Gentle stretches for new mums
As new mums we experience more than our fair share of shoulder pains, lower back aches and even hip pain. Our bodies have been through the marathon that is pregnancy and now with the lack of sleep, repetitive movements to feed, carry, lift and rock we really are in need of some TLC. Movement may be the last thing we want to do but it really is a great way to get our bodies feeling better, so I asked Kerrie-Anne, a pilates teacher in SW London and owner of Pilates At Your Desk for some tips on how movement can make us feel good and help us on our road to recovery.
Here are her top tips and moves:
1. Move every 30 mins
Even if it’s just for a little all over body shake, make sure that you stand up and move every 30 minutes. 2 minutes is fine. You just want to make sure that you are not in any given posture for too long, so keep moving!
2. Get out for a walk
Getting outside and walking while your baby sleeps is a great way to keep moving. Even if it’s just a walk around the block. I promise you’ll feel better for it.
3. Change holding arms
I know it sounds simple, but many mums pick a side to hold their baby on and then don’t change. This can cause imbalances between the right and left side of your body. Better to keep balanced as much as possible.
4. Try to sit well
Think of your body like a double L:
- Two feet flat on the floor
- Knees at right angles
- Sit on your sit bones – the bony bits under your bum
- Ribs over hips
- Shoulders wide and down
- Neck in line with your spine
5. Take big rib breaths
The middle bit around our spine can get super tight and breathing big helps with that. Put your hands on your bottom ribs. Breathe in through your nose expanding your ribs out to the side (like an accordian) and exhale through your mouth. Try and make that rib cage expand left and right, and front to back.
6. Shoulder release
They get tight, right? Tap the back of your arm pit. Now lift your arms slowly up to your ears from your armpits. Melt them slowly down your back. Feels good?
For the rest of the exercises please make sure that you have had the ok from your medical practitioner to exercise and this includes checking for diastasis recti
Keep both sit bones down and side-bend to the right and then the left. Lift up and away from your belly button.
8. Sit bone squeezes
Sit on your sit bones. Squeeze them together (you should bob up) and release them. This is good for those peachy bum muscles, inside thighs, working your pelvic floor and your deeper abs. Do 8-10 at a time.
9. Leg lifts
Sitting on your sit bones, lift your right leg off the floor from your tummy. Repeat on the other side. Try to stay on both sit bones - no shifting!
10. Leg Slides
Lie on the floor. Feet flat on floor. You want to have your bottom on the floor and a little gap between the floor and your lower back to honour the natural curves of your spine. If you are arching your back at your ribs, take a couple of breaths to relax your chest and this gap should decrease. Don’t grip!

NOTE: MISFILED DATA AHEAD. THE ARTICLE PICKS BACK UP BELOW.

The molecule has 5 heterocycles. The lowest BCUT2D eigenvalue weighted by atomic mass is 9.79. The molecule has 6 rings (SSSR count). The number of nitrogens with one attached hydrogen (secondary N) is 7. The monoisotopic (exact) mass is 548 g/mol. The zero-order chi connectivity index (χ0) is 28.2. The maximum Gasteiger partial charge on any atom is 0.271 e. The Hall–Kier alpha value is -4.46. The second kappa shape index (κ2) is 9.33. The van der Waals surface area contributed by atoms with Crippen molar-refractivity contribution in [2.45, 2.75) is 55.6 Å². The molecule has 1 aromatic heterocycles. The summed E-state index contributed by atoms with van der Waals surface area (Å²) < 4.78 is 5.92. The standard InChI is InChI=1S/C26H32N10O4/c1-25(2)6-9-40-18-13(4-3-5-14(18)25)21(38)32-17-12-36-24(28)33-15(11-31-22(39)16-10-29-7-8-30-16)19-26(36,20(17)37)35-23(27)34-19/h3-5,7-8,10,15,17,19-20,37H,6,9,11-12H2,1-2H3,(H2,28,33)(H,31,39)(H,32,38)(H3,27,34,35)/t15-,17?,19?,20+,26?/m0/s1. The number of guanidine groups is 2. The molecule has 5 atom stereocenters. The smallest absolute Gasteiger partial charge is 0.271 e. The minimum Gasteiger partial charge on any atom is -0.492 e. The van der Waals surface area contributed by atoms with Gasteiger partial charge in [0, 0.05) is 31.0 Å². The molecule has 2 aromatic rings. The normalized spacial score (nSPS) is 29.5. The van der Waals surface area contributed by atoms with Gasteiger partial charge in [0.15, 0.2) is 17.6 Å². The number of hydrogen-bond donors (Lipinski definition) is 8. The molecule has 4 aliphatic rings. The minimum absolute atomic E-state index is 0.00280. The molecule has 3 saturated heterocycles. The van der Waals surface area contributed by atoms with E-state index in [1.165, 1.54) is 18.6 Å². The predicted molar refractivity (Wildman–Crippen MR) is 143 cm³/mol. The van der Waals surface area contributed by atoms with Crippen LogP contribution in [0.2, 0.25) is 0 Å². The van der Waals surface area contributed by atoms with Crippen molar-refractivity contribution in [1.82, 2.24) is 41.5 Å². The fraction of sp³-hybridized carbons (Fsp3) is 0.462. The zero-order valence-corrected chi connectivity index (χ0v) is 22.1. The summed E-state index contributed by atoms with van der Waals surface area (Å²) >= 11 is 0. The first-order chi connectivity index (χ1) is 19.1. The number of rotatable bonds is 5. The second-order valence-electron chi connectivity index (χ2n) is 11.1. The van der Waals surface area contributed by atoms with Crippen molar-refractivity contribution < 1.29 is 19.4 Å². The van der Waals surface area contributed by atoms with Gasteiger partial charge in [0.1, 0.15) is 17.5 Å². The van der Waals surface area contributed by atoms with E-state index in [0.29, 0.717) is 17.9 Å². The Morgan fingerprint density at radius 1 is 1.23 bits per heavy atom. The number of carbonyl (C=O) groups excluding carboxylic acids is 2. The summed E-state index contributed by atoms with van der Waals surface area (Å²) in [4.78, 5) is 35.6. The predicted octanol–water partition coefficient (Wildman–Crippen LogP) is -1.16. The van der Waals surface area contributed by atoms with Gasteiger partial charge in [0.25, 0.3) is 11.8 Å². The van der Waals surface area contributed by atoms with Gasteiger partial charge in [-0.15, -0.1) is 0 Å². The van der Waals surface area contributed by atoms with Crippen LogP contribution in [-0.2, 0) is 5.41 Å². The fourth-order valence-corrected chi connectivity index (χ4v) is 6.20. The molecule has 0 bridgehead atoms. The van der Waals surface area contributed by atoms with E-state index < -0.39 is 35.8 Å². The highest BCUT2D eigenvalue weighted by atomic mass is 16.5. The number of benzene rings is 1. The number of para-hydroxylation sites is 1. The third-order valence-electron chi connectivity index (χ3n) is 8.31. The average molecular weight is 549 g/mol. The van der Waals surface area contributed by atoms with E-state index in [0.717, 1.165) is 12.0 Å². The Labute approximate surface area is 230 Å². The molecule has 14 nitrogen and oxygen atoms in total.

Try to keep your pelvis still as you slide your legs out to straight. Now put your finger in the centre of your lower belly and try to bring your legs back in from your tummy, without moving your pelvis (or gripping your chest!).
Keep breathing and wear socks as it helps to slide!
11. Table top
Lying as before.
Take a couple of massive breaths. On the exhale sink your belly and your chest to the floor. Put your hands there to check. It’s not a gripping it’s a sinking with the breath. On the next exhale try to lift one leg to table top (like in the photo). Your tummy should still be soft as should your chest. Lower the leg and repeat on the other side. Can you do this alternating without moving your pelvis. Keep that bum down and your pelvis nice and heavy!
Go on all fours. Wrists under shoulders and knees under hips. Starting from your pelvis: curl your spine up into a cat position (photo) and then from your pelvis, take your spine the other way into a cow (photo). In a cat your sit bones are together, belly is lifted, and chest is softening away from the floor. In a cow sit bones are apart, belly is stretching, and chest is reaching forward. Meowing / mooing optional.
13. Thread the needle
Starting on all fours again. Take your right arm out to the side and thread it under your left. Bend your left arm for the extra joy of a little tricep action. Press into the left to return your arm to start. Do on the other side.
These are just a few exercises to get you going. But remember that the most important thing is to keep moving on a regular basis and to keep it varied. If you slouch, don’t worry just do some of these movements to counteract it. The best thing you can do is be kind to yourself and smile while you move, not tell yourself off!
Thank you so much Kerrie-Anne, releasing the aches and pains feels so good and it's so important that we do listen to our bodies and start to counteract the repetive movements that having a baby so often means. I asked Kerrie-Anne which 3 moves she'd recommend if you don't manage to do them all regularly and she suggested cat/cow, side bends and the shoulder release. I hope this helps.
Kerrie-Anne posts easy-to-follow moves on her Instagram account (@pilatesatyourdesk) on a daily basis so do check it out.